Publishing Date: November 1st, 2016
Publisher: Delacorte Press
Date Read: December 21st, 2016
Source: Blogging for Books program
Natasha: I’m a girl who believes in science and facts. Not fate. Not destiny. Or dreams that will never come true. I’m definitely not the kind of girl who meets a cute boy on a crowded New York City street and falls in love with him. Not when my family is twelve hours away from being deported to Jamaica.
Falling in love with him won’t be my story.Daniel: I’ve always been the good son, the good student, living up to my parents’ high expectations. Never the poet. Or the dreamer. But when I see her, I forget about all that. Something about Natasha makes me think that fate has something much more extraordinary in store—for both of us.
The Universe: Every moment in our lives has brought us to this single moment. A million futures lie before us. Which one will come true?
I read Everything, Everything last year when it first came out, and it was one of those books that I managed to finish up in one sitting. It was such a powerful and beautiful book that I simply had to devour it, and I really figured I would feel the same way for The Sun Is Also a Star. Therefore, to be completely honest, I started reading this book without even really remembering what it was about. Sure, I read the synopsis ages ago when it was announced, but I had long since forgotten what it was going to be about. Truth be told, I didn’t really care, because I loved Nicola Yoon’s writing style in her previous book.
The Sun is Also a Star is another amazing hit by this fantastic YA author, every bit as striking and enjoyable as her debut novel.
“People spend their whole lives looking for love. Poems and songs and entire novels are written about it. But how can you trust something that can end as suddenly as it begins?”
Natasha lives in New York City with her family, but at the end of the day, she and her family are being deported back to Jamaica, where they had originally came from. Her father had gotten into some trouble and confessed that they were actually undocumented immigrants, and were told that they were not able to stay. So while Natasha walks around New York City, her home that she knows and loves, she tries her hardest to talk to lawyers and immigration services to give it one last shot at being able to stay. Natasha only believes in concrete things – science and math, because they can be proven. Love? Not something Natasha has any interest in, especially right now.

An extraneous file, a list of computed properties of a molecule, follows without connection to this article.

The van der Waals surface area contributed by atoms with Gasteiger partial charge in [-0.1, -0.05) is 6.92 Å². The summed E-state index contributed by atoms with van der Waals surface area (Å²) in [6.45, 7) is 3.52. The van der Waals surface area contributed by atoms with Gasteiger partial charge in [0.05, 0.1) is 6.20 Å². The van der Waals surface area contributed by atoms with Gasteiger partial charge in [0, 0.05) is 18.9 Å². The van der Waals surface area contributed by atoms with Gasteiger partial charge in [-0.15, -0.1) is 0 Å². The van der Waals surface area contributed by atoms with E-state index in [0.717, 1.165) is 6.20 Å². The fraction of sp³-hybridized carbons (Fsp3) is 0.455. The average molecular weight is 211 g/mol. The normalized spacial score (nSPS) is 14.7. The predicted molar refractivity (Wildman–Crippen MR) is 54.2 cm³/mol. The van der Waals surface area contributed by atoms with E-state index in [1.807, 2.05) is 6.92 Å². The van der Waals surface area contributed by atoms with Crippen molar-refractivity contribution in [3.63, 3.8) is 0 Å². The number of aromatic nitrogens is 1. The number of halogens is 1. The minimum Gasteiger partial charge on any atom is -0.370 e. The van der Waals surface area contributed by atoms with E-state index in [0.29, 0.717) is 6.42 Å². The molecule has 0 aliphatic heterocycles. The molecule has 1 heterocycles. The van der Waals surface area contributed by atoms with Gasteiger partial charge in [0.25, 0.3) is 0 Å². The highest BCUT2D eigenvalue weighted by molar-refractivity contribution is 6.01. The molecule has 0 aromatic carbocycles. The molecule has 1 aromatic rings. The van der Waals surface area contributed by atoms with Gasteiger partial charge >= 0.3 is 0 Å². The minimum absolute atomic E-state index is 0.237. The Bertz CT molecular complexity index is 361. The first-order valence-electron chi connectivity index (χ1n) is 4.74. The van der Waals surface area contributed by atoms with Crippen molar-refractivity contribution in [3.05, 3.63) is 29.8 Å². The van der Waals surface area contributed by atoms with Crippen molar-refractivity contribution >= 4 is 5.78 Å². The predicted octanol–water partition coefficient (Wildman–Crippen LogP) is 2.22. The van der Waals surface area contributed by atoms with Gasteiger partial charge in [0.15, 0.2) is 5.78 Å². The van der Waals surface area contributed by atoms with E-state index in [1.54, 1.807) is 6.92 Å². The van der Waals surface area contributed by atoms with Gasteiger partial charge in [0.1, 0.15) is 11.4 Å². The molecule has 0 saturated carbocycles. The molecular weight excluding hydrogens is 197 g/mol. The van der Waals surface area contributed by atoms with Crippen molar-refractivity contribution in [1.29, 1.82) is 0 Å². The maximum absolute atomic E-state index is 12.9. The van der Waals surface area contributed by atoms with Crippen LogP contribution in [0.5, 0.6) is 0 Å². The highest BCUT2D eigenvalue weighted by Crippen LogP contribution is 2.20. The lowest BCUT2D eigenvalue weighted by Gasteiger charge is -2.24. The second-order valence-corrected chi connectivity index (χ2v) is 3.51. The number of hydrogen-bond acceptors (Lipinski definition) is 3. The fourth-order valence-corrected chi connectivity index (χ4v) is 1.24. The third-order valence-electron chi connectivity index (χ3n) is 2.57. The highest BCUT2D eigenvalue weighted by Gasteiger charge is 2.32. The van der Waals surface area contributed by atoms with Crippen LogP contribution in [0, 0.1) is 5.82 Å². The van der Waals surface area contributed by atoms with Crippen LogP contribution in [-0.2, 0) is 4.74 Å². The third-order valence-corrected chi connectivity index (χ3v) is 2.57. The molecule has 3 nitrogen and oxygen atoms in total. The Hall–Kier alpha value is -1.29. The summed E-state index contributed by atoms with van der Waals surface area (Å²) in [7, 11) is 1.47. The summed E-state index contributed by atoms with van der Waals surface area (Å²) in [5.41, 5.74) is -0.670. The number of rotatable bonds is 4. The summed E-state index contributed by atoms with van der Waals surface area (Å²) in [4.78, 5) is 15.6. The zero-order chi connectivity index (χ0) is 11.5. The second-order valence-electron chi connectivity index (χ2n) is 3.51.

Daniel was born in America to Korean parents, who believe that he and his brother should have the best of everything – including education. His parents, who own a hair care store, want their sons to go to good colleges (Harvard and Yale), get a degree in medicine, and make a life for themselves. However, Daniel is an artist at heart. He creates art with words, and is always carrying around a notebook that he writes poetry in. He has no interest in medical school or spending years of time dedicated to learning a subject that he doesn’t want to study – he wants to write, because that is what he is passionate about.
When Natasha and Daniel run into each other, Daniel instantly falls in love with her, and the more time that the two of them spend together, the more he starts to develop even deeper feelings for him. Despite Natasha saying that she doesn’t care for Daniel, it is clear that she will develop feelings for him over the course of the day that they are spending together.
“Besides the fact that I’m being deported today, I am really not a girl to fall in love with. For one thing, I don’t like temporary, nonprovable things, and romantic love is both temporary and nonprovable.”
Over the course of their day, as Natasha scrambles to get appointments with those she believes will be able to present her case and keep her in America, the two of them realize that they have a chemistry like no other.
Together, Natasha and Daniel try to overcome the odds of them being together for longer than one day – and face serious issues, such as racism, illegal immigration, and family issues – in their quest to keep the true love that they believe they have found in each other.
The Sun is Also a Star is a really beautiful book that deals with heavy issues that will give you the chance to step inside the lives of two teenagers for a single day. Both Daniel and Natasha have alternating points of view in the book, along with certain others peppered throughout (such as the lawyer Natasha is looking into, her father, Daniel’s parents, the waitress at the restaurant that Daniel and Natasha go to, etc.). The writing in the book is beautiful and flows nicely, and the story is heartwarming and will make you appreciate all the things that you have in your life.
While I think I enjoyed Everything, Everything a little bit more than this book, I still loved this one, too. Since the book takes place over the course of one day, it does move a bit slower, but I really love books that are written in that fashion. It gives us time to really get to know the characters and appreciate them and all of their personalities and quirks, and this is the case with The Sun is Also a Star. The characters are so in depth and likable, and I couldn’t help but hope for the best for Daniel and Natasha.
I can’t say the ending of this book was my favorite, at least not at first, but the more have time to think about it, the more I enjoyed it. It fit well, and it really was the kind of ending that was bittersweet.
If you’re a fan of contemporary YA romance, this is such a perfect book for you. I can’t recommend Nicola Yoon’s books nearly enough!
Four and a Half out of Five
Guest review contributed by Here’s to Happy Endings. Kelly focuses on young adult book reviews, with author interviews, giveaways, and memes such as Waiting on Wednesdays, as well as participating in blog tours. She enjoys working with authors to promote books!